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Firms know lawyers want flexible working hours

Working from home warrants the highest level of trust between employee and employer, but reaps the biggest business benefits, explains Kayleigh Leonie

15 September 2015

Historically, flexible working was taken to simply mean working from home, which, in turn, was viewed as having an extra day off. Today, the definition of ‘flexible working’ is much more… flexible. Flexible working can now mean the ability for an employee to change the hours they work, the times when they are required to work, or their place of work (which could be to another of their employer’s offices). It could mean part-time working, compressed hours, flexitime, job sharing, or term-time working (to give just a few examples).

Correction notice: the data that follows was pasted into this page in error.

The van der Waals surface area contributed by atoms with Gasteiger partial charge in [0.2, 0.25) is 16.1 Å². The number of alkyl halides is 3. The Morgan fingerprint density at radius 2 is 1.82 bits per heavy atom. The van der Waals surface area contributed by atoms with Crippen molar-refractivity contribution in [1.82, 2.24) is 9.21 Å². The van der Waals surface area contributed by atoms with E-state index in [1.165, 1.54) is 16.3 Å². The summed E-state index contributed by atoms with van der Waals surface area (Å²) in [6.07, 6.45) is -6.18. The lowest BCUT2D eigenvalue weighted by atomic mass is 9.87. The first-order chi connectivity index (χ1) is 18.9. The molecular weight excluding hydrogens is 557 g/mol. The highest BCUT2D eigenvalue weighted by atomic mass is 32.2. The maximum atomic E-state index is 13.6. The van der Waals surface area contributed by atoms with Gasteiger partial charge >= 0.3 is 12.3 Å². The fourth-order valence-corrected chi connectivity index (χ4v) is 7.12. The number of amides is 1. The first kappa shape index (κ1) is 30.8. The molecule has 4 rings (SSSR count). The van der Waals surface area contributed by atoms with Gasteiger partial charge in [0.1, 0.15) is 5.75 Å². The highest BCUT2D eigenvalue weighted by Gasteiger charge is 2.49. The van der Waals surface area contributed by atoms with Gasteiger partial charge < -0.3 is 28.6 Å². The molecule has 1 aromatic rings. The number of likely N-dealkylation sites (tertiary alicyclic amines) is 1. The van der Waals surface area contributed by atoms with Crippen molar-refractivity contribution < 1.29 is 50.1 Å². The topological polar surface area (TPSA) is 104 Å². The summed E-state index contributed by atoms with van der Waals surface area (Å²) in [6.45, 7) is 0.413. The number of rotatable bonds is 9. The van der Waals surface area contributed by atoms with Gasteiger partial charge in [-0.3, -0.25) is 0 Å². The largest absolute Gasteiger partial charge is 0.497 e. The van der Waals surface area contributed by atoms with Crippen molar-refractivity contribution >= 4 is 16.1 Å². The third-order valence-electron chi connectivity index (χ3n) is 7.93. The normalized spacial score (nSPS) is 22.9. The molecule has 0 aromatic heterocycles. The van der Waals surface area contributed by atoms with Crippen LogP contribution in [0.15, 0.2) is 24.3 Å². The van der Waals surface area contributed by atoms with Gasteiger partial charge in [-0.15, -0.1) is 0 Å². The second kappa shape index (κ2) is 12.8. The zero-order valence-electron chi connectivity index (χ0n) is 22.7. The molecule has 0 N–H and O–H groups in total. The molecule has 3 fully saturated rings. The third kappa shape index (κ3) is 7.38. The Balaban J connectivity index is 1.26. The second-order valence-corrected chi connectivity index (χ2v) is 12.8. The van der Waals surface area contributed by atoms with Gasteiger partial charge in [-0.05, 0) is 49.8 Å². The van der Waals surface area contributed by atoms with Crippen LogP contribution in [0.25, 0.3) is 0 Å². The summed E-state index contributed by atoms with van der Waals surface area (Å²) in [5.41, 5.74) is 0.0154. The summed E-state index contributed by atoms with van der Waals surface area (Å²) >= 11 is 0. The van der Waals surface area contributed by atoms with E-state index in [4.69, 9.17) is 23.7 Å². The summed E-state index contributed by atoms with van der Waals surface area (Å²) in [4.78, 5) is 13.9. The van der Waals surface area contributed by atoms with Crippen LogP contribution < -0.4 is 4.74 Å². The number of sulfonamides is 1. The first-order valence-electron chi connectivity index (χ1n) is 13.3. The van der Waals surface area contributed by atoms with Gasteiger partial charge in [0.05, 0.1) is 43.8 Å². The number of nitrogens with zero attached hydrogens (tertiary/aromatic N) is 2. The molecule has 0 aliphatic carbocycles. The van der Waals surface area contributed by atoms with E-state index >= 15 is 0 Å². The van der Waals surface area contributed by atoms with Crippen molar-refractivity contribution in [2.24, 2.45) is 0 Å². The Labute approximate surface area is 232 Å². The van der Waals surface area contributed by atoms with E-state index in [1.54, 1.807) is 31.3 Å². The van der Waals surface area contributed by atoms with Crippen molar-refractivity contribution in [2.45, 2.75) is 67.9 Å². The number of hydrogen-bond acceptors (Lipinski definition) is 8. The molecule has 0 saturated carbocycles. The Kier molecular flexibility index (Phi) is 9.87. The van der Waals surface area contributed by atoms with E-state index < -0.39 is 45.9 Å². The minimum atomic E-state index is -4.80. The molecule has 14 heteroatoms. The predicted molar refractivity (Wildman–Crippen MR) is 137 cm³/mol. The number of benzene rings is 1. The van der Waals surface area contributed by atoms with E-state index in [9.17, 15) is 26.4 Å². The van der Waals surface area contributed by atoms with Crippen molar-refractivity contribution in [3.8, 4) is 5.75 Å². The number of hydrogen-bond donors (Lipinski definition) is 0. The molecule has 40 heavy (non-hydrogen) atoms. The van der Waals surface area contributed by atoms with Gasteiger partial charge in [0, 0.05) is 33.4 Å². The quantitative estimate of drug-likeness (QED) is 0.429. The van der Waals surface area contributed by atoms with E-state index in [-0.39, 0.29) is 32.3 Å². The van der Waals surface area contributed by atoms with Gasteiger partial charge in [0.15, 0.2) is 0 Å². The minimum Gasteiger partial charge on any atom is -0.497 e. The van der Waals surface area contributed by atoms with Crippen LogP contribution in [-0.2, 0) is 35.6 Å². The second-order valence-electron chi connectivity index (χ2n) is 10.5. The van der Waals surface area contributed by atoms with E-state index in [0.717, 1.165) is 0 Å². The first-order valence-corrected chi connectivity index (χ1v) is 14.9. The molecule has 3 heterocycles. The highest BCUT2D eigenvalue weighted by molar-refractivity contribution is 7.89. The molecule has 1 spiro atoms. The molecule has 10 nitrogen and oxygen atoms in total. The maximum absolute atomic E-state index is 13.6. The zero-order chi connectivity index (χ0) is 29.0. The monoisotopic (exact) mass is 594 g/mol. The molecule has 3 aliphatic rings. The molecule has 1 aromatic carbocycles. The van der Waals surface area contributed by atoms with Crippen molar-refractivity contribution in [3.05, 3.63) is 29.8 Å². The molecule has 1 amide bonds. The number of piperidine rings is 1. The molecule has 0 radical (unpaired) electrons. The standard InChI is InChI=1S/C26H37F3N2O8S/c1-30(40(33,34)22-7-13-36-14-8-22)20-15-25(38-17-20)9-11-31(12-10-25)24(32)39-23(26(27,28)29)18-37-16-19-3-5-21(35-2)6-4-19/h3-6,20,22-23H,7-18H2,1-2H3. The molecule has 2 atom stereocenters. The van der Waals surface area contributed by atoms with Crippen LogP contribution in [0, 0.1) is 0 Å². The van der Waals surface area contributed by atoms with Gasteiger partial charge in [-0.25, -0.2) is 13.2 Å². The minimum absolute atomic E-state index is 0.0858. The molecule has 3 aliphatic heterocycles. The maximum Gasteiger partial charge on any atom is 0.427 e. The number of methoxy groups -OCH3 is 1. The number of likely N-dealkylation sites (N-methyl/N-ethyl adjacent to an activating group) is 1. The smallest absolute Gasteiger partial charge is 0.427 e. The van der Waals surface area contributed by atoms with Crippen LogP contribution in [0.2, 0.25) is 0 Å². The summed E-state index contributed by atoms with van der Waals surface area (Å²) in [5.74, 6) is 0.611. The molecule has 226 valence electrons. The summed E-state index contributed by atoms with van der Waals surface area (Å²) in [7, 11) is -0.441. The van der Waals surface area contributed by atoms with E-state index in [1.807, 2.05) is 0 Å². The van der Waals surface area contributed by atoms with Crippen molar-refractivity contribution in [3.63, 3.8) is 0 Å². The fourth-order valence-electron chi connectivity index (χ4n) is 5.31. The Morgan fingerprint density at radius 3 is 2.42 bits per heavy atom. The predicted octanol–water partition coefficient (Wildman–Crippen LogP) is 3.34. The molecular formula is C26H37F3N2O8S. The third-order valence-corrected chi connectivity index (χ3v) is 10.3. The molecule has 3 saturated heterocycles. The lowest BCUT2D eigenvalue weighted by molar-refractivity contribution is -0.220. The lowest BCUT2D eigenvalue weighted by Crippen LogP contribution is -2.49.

The rules around an employee’s right to request flexible working from their employer were extended in 2014, yet many people remain unaware of the change. There is no longer a requirement for an employee to be a parent or carer; they simply need 26 weeks’ service with their employer in order to make a request.

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